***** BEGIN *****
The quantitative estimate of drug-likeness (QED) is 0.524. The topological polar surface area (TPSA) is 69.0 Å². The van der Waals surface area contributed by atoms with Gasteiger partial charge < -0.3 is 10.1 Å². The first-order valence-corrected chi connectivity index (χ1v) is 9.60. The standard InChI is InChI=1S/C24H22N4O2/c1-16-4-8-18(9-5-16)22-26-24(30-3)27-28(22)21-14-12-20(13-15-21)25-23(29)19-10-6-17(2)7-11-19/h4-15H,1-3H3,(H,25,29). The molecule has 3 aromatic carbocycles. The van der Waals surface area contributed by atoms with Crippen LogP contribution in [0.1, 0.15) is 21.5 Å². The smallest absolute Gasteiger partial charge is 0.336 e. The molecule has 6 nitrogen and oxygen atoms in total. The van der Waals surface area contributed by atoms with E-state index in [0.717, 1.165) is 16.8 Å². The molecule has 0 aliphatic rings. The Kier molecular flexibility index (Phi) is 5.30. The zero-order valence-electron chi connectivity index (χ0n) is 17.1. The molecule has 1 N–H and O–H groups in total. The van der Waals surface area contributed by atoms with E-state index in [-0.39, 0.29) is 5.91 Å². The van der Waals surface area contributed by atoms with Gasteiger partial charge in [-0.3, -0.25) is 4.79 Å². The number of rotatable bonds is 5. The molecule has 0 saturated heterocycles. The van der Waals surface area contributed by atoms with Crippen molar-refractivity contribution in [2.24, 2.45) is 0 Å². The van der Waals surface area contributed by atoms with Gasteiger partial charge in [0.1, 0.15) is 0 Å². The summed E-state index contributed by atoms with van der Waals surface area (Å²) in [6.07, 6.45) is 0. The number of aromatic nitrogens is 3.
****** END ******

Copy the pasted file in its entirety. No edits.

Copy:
The quantitative estimate of drug-likeness (QED) is 0.524. The topological polar surface area (TPSA) is 69.0 Å². The van der Waals surface area contributed by atoms with Gasteiger partial charge < -0.3 is 10.1 Å². The first-order valence-corrected chi connectivity index (χ1v) is 9.60. The standard InChI is InChI=1S/C24H22N4O2/c1-16-4-8-18(9-5-16)22-26-24(30-3)27-28(22)21-14-12-20(13-15-21)25-23(29)19-10-6-17(2)7-11-19/h4-15H,1-3H3,(H,25,29). The molecule has 3 aromatic carbocycles. The van der Waals surface area contributed by atoms with Crippen LogP contribution in [0.1, 0.15) is 21.5 Å². The smallest absolute Gasteiger partial charge is 0.336 e. The molecule has 6 nitrogen and oxygen atoms in total. The van der Waals surface area contributed by atoms with E-state index in [0.717, 1.165) is 16.8 Å². The molecule has 0 aliphatic rings. The Kier molecular flexibility index (Phi) is 5.30. The zero-order valence-electron chi connectivity index (χ0n) is 17.1. The molecule has 1 N–H and O–H groups in total. The van der Waals surface area contributed by atoms with E-state index in [-0.39, 0.29) is 5.91 Å². The van der Waals surface area contributed by atoms with Gasteiger partial charge in [-0.3, -0.25) is 4.79 Å². The number of rotatable bonds is 5. The molecule has 0 saturated heterocycles. The van der Waals surface area contributed by atoms with Crippen molar-refractivity contribution in [2.24, 2.45) is 0 Å². The van der Waals surface area contributed by atoms with Gasteiger partial charge in [0.1, 0.15) is 0 Å². The summed E-state index contributed by atoms with van der Waals surface area (Å²) in [6.07, 6.45) is 0. The number of aromatic nitrogens is 3.